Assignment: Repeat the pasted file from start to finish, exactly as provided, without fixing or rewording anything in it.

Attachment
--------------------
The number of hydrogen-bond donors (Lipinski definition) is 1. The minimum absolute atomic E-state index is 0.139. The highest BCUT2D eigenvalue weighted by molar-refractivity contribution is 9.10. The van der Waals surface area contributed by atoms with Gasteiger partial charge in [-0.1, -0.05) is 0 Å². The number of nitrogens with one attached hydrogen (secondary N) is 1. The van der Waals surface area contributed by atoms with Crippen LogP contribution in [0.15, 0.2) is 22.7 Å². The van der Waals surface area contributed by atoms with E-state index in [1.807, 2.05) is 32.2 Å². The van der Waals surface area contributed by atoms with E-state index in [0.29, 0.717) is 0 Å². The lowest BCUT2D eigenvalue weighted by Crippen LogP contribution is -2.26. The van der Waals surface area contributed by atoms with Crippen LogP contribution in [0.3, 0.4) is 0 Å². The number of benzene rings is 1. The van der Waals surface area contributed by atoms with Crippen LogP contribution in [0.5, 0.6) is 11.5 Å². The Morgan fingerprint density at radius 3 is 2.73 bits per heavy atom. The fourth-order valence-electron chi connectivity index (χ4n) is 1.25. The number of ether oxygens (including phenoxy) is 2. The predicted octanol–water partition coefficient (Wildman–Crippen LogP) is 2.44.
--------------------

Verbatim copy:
The number of hydrogen-bond donors (Lipinski definition) is 1. The minimum absolute atomic E-state index is 0.139. The highest BCUT2D eigenvalue weighted by molar-refractivity contribution is 9.10. The van der Waals surface area contributed by atoms with Gasteiger partial charge in [-0.1, -0.05) is 0 Å². The number of nitrogens with one attached hydrogen (secondary N) is 1. The van der Waals surface area contributed by atoms with Crippen LogP contribution in [0.15, 0.2) is 22.7 Å². The van der Waals surface area contributed by atoms with E-state index in [1.807, 2.05) is 32.2 Å². The van der Waals surface area contributed by atoms with E-state index in [0.29, 0.717) is 0 Å². The lowest BCUT2D eigenvalue weighted by Crippen LogP contribution is -2.26. The van der Waals surface area contributed by atoms with Crippen LogP contribution in [0.3, 0.4) is 0 Å². The number of benzene rings is 1. The van der Waals surface area contributed by atoms with Crippen LogP contribution in [0.5, 0.6) is 11.5 Å². The Morgan fingerprint density at radius 3 is 2.73 bits per heavy atom. The fourth-order valence-electron chi connectivity index (χ4n) is 1.25. The number of ether oxygens (including phenoxy) is 2. The predicted octanol–water partition coefficient (Wildman–Crippen LogP) is 2.44.